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Hey Guest! Are you any good at cooking? Got a favourite recipe that you love to cook or bring out to impress that special someone? Why not share it! A new forum called The Burrow has opened and it's all about homemaking!

Salmon: Pink, it's what's for dinner.

Discussion in 'The Burrow' started by pbluekan, Sep 12, 2017.

  1. pbluekan

    pbluekan Seventh Year DLP Supporter

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    Salmon is the best fish. It's good when prepared properly, and spectacularly good for you. I like making it, and I like eating it. Let's get some recipes.

    The key to salmon is simplicity and quality. A lot of people try to cover the fishy taste of shitty filets with a lot of spice and overdone sauces. In reality all you need is a quality filet from your seafood guy at the supermarket and a light balance of flavors. Sweet, citrusy, and tangy flavors go best with salmon in my opinion, though I have had some wonderful blackened salmon in the past.
    --- Post automerged ---


    Edit: Fuck you automerge.

    So I've got a few good salmon recipes. I'm not going to include side dishes, but I'll make some recommendations. Fair warning, most of my recipes don't include exact measurements, but I just generally make "to taste".

    Cedar plank salmon filet marinated in a citrus honey mustard sauce.

    Materials:

    Salmon:
    • Sockeye salmon filet. (Sockeye is best IMO, but farm raised will do. Sockeye has a richer flavor and color and tends to not have the overly fishy taste present in shittier quality farm raised. Some farm raised is amazing however.)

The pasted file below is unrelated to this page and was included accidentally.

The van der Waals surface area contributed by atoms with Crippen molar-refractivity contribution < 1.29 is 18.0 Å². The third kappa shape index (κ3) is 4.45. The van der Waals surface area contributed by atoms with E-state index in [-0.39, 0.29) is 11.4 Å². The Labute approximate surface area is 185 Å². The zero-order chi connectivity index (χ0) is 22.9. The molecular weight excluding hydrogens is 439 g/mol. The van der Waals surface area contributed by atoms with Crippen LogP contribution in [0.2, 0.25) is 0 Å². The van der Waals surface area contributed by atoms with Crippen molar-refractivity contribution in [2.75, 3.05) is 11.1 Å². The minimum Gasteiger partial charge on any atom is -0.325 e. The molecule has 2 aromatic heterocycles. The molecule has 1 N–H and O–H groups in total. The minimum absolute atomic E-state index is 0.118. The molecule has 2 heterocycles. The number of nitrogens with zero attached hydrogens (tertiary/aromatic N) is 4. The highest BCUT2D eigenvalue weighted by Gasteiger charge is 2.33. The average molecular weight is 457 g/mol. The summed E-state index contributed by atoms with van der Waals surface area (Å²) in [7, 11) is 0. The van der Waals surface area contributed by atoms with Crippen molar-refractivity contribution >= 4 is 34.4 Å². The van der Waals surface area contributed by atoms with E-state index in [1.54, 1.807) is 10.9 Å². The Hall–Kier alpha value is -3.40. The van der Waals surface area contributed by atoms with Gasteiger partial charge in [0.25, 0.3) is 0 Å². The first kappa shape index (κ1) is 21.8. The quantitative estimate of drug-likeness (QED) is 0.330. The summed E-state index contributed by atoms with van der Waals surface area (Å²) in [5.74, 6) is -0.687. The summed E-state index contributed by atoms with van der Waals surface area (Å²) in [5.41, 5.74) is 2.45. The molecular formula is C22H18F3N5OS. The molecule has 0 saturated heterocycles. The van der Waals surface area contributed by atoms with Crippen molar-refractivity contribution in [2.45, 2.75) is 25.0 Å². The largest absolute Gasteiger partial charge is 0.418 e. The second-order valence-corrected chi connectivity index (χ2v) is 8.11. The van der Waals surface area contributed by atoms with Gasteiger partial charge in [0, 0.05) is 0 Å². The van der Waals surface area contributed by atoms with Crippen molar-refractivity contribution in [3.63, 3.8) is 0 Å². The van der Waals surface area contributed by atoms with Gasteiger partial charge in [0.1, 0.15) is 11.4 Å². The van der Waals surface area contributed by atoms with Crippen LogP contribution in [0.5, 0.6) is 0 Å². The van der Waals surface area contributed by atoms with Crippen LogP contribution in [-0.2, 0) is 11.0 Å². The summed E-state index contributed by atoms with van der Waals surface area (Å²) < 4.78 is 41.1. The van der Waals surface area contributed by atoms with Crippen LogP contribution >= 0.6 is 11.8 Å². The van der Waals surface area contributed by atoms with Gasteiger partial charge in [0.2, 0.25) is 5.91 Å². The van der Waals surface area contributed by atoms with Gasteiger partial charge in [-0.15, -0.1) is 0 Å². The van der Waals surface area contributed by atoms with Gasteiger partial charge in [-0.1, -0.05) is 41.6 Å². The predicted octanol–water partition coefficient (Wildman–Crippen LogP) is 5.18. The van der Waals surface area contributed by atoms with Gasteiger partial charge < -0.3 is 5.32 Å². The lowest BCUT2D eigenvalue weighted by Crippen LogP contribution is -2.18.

• For a quality farm raised salmon filet, look for thick bands of white in the flesh. This is fatty tissue and will give the fish a rich flavor that is not overly fishy. These bands are hard to see in sockeye, but sockeye generally doesn't have as fishy a taste.
    Cedar Planks:
    • These can be bought at the supermarket. Get either one that will fit your entire filet, or multiple smaller pices to fit individual portions.
    • Soak the plank(s) for a minimum of two hours and a maximum of twelve hours in water prior to baking.
    • A cedar plank is NOT NECESSARY FOR THIS RECIPE if you choose not to use it, simply place the salmon on a baking sheet and decrease the cooking time by about 10-15 minutes.
    Sauce:
    • ~1/4 cup honey. (Clover is best)
    • ~1.5 cups orange juice.
    • ~1 tsp Chardonnay mustard
    • ~1 tsp Dijon mustard
    • 1/2 tsp Thyme
    (For large filets you will likely need more of this sauce.)

    Miscellaneous:
    • 1 orange, thinly sliced rounds.

    Process:
    1. Dissolve the honey in the orange juice (you can heat the orange juice in the microwave, but gently and not to a boil).
    2. Add the Chardonnay mustard. It's sweet, the Dijon is what you need to be careful with.
    3. Add Dijon mustard a little bit at a time and mix thoroughly. It is ready when you can taste the spice and mustard, but it is just an afterthought to the citrus and honey. You may add more to taste and if you like a bit of spice.
    4. Add the thyme.
    5. If you need to portion out your salmon filet, do so now by cutting across the filet in portions starting at 2 inches wide and increasing as you go down the filet. (The filet narrows and thins, this keeps portions equal). Leave the skin on, that shit is healthy.